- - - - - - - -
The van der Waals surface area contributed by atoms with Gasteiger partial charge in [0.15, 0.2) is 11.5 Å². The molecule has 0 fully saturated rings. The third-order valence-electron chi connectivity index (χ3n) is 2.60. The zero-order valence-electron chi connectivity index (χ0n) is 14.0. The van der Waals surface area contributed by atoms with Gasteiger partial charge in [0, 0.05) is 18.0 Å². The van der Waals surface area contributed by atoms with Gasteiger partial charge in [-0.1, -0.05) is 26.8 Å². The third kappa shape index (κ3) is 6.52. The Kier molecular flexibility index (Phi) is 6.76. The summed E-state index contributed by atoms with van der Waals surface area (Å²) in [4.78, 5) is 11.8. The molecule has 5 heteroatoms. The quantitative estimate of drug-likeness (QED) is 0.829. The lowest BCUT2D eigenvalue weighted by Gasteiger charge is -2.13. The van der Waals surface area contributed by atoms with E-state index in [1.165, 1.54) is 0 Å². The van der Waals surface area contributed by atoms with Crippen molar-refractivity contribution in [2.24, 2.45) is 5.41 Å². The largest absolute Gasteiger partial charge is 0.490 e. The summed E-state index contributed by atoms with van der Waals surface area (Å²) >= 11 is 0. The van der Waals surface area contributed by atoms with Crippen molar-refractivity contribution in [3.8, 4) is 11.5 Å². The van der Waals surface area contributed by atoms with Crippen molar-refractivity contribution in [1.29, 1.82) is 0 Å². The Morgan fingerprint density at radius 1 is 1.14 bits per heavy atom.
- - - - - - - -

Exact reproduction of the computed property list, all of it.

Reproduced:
The van der Waals surface area contributed by atoms with Gasteiger partial charge in [0.15, 0.2) is 11.5 Å². The molecule has 0 fully saturated rings. The third-order valence-electron chi connectivity index (χ3n) is 2.60. The zero-order valence-electron chi connectivity index (χ0n) is 14.0. The van der Waals surface area contributed by atoms with Gasteiger partial charge in [0, 0.05) is 18.0 Å². The van der Waals surface area contributed by atoms with Gasteiger partial charge in [-0.1, -0.05) is 26.8 Å². The third kappa shape index (κ3) is 6.52. The Kier molecular flexibility index (Phi) is 6.76. The summed E-state index contributed by atoms with van der Waals surface area (Å²) in [4.78, 5) is 11.8. The molecule has 5 heteroatoms. The quantitative estimate of drug-likeness (QED) is 0.829. The lowest BCUT2D eigenvalue weighted by Gasteiger charge is -2.13. The van der Waals surface area contributed by atoms with E-state index in [1.165, 1.54) is 0 Å². The van der Waals surface area contributed by atoms with Crippen molar-refractivity contribution in [2.24, 2.45) is 5.41 Å². The largest absolute Gasteiger partial charge is 0.490 e. The summed E-state index contributed by atoms with van der Waals surface area (Å²) >= 11 is 0. The van der Waals surface area contributed by atoms with Crippen molar-refractivity contribution in [3.8, 4) is 11.5 Å². The van der Waals surface area contributed by atoms with Crippen molar-refractivity contribution in [1.29, 1.82) is 0 Å². The Morgan fingerprint density at radius 1 is 1.14 bits per heavy atom.